I have spent the last forty-eight hours trying to get used to a new pair of glasses and so any form of extended reading has been very difficult. Past experience has taught me that this will sort itself out in time, but at the moment it’s all very blurry and rather nauseating so I was more than usually interested in the discussion that I managed to plough my way through yesterday in Simon Palfrey’s Doing Shakespeare about Elizabethan audiences and the manner in which they listened. (The ploughing, by the way, was down to the glasses and not the writing; the book is very good.)
Palfry makes the point that because of the very high levels of illiteracy (90% of women and 60+% of men) ‘[m]ost school learning was by rote, absorbed aurally.’ These people were read to, and it wasn’t just lessons that they experienced this way, but also ‘fables, stories, songs , ballads, news – and in a very real sense plays.’ They knew how to listen in a way that we have forgotten, nay in a way which we have never learnt.
For us sound is perpetual, we are surrounded by it constantly, to the point where complete silence, if we do ever experience it, is frightening. But the corollary to this is that we have stopped listening. I would consider myself to be far more aurally aware than many of my friends. I watch almost no television and rarely go to the cinema. Most of my non-reading entertainment and all of my news coverage is absorbed from the radio or via CD, but even so, I know that I do not actively listen to any more than about 20% of what I hear. I am not an Elizabethan. This past weekend I have wished I was. It takes practice to listen actively and I’m not good at it.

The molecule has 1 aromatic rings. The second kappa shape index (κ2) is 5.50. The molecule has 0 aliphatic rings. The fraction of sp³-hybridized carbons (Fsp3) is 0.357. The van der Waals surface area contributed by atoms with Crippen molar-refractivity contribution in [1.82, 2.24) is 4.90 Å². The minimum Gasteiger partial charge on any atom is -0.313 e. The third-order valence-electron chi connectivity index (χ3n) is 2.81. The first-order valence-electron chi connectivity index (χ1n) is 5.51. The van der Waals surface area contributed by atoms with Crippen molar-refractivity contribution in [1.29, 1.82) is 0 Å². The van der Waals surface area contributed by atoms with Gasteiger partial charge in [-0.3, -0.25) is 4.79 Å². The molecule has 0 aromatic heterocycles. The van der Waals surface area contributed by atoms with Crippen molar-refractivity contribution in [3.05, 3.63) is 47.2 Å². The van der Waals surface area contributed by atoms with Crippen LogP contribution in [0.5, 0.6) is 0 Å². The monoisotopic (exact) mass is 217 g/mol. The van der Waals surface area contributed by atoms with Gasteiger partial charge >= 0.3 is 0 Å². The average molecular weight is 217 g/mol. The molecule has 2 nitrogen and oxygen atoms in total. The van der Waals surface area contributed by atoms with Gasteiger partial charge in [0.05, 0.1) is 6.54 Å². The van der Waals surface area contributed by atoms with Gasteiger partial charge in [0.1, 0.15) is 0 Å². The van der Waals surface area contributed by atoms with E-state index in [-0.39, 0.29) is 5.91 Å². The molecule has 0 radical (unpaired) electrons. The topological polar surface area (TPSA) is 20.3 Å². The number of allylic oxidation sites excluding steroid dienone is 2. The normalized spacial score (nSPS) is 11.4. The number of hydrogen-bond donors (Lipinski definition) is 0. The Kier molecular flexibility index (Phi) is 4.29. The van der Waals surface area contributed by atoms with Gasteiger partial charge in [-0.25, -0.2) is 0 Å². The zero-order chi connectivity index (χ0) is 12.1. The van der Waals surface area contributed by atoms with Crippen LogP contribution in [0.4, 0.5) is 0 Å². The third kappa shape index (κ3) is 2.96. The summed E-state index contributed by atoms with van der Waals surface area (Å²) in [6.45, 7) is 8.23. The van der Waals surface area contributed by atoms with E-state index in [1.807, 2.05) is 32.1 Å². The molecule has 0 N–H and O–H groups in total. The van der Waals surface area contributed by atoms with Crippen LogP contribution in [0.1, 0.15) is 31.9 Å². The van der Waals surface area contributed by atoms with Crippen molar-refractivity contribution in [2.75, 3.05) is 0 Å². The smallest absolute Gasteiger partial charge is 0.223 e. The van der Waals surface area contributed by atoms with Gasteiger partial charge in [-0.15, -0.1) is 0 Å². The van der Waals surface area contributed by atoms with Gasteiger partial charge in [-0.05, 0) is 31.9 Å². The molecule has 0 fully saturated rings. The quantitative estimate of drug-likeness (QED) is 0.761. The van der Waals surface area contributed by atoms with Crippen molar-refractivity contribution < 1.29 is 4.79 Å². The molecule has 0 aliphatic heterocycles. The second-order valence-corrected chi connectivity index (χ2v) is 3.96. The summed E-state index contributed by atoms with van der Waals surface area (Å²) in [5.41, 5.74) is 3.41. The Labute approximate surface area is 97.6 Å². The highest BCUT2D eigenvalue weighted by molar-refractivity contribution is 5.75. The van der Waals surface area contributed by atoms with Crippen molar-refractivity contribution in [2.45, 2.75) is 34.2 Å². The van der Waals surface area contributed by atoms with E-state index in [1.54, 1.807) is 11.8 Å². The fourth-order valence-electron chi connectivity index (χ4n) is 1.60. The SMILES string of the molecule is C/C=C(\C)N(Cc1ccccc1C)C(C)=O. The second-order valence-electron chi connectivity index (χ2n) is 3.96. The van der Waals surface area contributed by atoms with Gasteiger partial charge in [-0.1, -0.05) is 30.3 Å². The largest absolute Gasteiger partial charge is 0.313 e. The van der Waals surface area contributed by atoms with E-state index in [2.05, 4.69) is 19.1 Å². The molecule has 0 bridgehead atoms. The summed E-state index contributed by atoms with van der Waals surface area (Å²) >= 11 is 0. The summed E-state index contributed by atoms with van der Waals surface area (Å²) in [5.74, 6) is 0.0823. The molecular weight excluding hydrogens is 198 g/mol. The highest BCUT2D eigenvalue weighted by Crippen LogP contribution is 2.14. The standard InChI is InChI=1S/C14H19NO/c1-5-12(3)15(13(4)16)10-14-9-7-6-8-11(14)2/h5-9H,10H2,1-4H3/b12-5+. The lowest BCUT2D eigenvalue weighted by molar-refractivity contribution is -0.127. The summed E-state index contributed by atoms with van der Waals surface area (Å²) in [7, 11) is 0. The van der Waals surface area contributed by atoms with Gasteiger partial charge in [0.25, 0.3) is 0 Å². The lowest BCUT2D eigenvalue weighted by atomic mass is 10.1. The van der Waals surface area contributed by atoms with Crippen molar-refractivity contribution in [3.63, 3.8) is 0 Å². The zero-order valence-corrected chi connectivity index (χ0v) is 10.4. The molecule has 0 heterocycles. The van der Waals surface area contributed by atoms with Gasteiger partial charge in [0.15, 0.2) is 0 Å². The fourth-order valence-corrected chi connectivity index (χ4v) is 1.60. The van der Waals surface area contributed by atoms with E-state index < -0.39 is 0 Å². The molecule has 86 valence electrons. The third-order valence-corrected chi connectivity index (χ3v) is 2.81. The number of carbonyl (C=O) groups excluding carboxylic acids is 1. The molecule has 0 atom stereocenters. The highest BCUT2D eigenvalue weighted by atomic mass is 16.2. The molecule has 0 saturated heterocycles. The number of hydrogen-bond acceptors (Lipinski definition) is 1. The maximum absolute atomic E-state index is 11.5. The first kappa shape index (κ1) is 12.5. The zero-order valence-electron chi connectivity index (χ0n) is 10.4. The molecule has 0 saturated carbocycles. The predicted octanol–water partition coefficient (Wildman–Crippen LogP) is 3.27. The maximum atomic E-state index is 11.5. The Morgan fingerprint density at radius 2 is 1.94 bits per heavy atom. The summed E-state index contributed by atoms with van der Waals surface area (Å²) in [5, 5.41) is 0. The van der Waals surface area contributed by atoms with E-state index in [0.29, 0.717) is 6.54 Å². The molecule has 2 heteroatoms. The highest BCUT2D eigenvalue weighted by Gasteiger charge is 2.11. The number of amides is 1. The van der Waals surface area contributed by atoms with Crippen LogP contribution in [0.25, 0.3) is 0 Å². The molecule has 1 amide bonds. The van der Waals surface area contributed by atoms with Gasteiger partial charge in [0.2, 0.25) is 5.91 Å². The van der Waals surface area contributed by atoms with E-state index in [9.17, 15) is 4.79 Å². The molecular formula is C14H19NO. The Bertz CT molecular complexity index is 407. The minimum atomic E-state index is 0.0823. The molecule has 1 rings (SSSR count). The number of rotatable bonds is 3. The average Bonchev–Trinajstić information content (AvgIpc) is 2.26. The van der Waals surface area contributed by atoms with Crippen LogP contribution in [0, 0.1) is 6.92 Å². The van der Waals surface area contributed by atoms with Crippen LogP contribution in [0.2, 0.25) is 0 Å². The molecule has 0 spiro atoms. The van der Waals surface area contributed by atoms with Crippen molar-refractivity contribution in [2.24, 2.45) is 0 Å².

So, if it is permissible to make a new year resolution half way through May, here is mine. In future when I put a programme on the radio that I want to hear I am going to stop doing whatever else I was multi-tasking and really listen to it. I am also going to start downloading audio-books and listen to those. There is a real issue here for me because my mother lost her sight and was unable to read during her latter years. While the condition she had is not inherited, the shape of eyes that are likely to develop it is and so there may come a time when I have no option but to be an Elizabethan listener. If that time should come then I don’t want to have to learn how to do it in my eighties. Whether I will ever reach the listening heights that Palfry claims for Shakespeare’s contemporaries and be able as a matter of course to pick out the rhetorical figures of speech that dominate his works is another matter, but I’m going to have a really good try.